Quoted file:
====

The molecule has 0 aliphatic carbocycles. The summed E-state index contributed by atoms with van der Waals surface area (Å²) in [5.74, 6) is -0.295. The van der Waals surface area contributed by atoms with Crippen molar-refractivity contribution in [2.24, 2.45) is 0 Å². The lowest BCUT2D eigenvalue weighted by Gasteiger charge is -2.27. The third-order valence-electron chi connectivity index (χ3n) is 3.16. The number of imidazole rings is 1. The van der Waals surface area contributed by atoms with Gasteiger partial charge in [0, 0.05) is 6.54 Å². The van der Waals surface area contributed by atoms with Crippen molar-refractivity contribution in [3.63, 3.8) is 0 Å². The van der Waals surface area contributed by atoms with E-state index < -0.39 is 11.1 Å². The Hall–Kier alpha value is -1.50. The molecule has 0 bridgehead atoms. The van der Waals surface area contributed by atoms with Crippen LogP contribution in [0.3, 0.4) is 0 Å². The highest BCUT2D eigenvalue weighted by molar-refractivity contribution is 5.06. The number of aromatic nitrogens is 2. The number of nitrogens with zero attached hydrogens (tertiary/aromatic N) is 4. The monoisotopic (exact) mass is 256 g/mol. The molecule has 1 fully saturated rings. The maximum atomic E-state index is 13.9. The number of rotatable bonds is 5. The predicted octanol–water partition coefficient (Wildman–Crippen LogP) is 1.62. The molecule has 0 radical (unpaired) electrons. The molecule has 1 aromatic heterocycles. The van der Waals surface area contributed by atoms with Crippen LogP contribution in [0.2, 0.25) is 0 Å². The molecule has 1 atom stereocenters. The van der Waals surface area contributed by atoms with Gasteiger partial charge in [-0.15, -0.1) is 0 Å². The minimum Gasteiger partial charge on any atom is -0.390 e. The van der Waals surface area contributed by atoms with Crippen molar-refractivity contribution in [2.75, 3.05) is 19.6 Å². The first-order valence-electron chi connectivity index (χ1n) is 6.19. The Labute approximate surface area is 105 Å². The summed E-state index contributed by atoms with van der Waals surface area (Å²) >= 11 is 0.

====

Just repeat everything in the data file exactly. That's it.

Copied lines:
The molecule has 0 aliphatic carbocycles. The summed E-state index contributed by atoms with van der Waals surface area (Å²) in [5.74, 6) is -0.295. The van der Waals surface area contributed by atoms with Crippen molar-refractivity contribution in [2.24, 2.45) is 0 Å². The lowest BCUT2D eigenvalue weighted by Gasteiger charge is -2.27. The third-order valence-electron chi connectivity index (χ3n) is 3.16. The number of imidazole rings is 1. The van der Waals surface area contributed by atoms with Gasteiger partial charge in [0, 0.05) is 6.54 Å². The van der Waals surface area contributed by atoms with Crippen molar-refractivity contribution in [3.63, 3.8) is 0 Å². The van der Waals surface area contributed by atoms with E-state index < -0.39 is 11.1 Å². The Hall–Kier alpha value is -1.50. The molecule has 0 bridgehead atoms. The van der Waals surface area contributed by atoms with Crippen LogP contribution in [0.3, 0.4) is 0 Å². The highest BCUT2D eigenvalue weighted by molar-refractivity contribution is 5.06. The number of aromatic nitrogens is 2. The number of nitrogens with zero attached hydrogens (tertiary/aromatic N) is 4. The monoisotopic (exact) mass is 256 g/mol. The molecule has 1 fully saturated rings. The maximum atomic E-state index is 13.9. The number of rotatable bonds is 5. The predicted octanol–water partition coefficient (Wildman–Crippen LogP) is 1.62. The molecule has 0 radical (unpaired) electrons. The molecule has 1 aromatic heterocycles. The van der Waals surface area contributed by atoms with Crippen LogP contribution in [0.2, 0.25) is 0 Å². The molecule has 1 atom stereocenters. The van der Waals surface area contributed by atoms with Gasteiger partial charge in [-0.15, -0.1) is 0 Å². The minimum Gasteiger partial charge on any atom is -0.390 e. The van der Waals surface area contributed by atoms with Crippen molar-refractivity contribution in [2.75, 3.05) is 19.6 Å². The first-order valence-electron chi connectivity index (χ1n) is 6.19. The Labute approximate surface area is 105 Å². The summed E-state index contributed by atoms with van der Waals surface area (Å²) >= 11 is 0.